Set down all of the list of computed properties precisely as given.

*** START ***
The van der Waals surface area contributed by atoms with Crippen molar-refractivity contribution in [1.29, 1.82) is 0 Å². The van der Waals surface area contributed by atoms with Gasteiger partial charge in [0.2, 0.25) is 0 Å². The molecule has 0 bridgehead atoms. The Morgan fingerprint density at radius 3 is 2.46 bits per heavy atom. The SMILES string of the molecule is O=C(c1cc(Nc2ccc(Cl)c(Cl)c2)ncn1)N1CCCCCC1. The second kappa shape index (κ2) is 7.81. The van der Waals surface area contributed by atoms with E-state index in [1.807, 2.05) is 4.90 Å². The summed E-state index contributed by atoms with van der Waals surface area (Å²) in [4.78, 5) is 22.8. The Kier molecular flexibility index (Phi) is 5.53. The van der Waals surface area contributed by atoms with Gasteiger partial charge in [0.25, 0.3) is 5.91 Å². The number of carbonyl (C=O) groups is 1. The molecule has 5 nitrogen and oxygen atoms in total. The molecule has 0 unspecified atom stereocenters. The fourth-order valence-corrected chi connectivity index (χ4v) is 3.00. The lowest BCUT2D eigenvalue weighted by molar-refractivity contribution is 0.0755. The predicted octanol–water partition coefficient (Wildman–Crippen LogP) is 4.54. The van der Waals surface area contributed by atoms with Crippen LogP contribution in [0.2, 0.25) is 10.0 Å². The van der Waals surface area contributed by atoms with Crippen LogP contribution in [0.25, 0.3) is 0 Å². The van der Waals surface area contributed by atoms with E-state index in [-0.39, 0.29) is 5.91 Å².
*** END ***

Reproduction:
The van der Waals surface area contributed by atoms with Crippen molar-refractivity contribution in [1.29, 1.82) is 0 Å². The van der Waals surface area contributed by atoms with Gasteiger partial charge in [0.2, 0.25) is 0 Å². The molecule has 0 bridgehead atoms. The Morgan fingerprint density at radius 3 is 2.46 bits per heavy atom. The SMILES string of the molecule is O=C(c1cc(Nc2ccc(Cl)c(Cl)c2)ncn1)N1CCCCCC1. The second kappa shape index (κ2) is 7.81. The van der Waals surface area contributed by atoms with E-state index in [1.807, 2.05) is 4.90 Å². The summed E-state index contributed by atoms with van der Waals surface area (Å²) in [4.78, 5) is 22.8. The Kier molecular flexibility index (Phi) is 5.53. The van der Waals surface area contributed by atoms with Gasteiger partial charge in [0.25, 0.3) is 5.91 Å². The number of carbonyl (C=O) groups is 1. The molecule has 5 nitrogen and oxygen atoms in total. The molecule has 0 unspecified atom stereocenters. The fourth-order valence-corrected chi connectivity index (χ4v) is 3.00. The lowest BCUT2D eigenvalue weighted by molar-refractivity contribution is 0.0755. The predicted octanol–water partition coefficient (Wildman–Crippen LogP) is 4.54. The van der Waals surface area contributed by atoms with Crippen LogP contribution in [0.2, 0.25) is 10.0 Å². The van der Waals surface area contributed by atoms with Crippen LogP contribution in [0.25, 0.3) is 0 Å². The van der Waals surface area contributed by atoms with E-state index in [-0.39, 0.29) is 5.91 Å².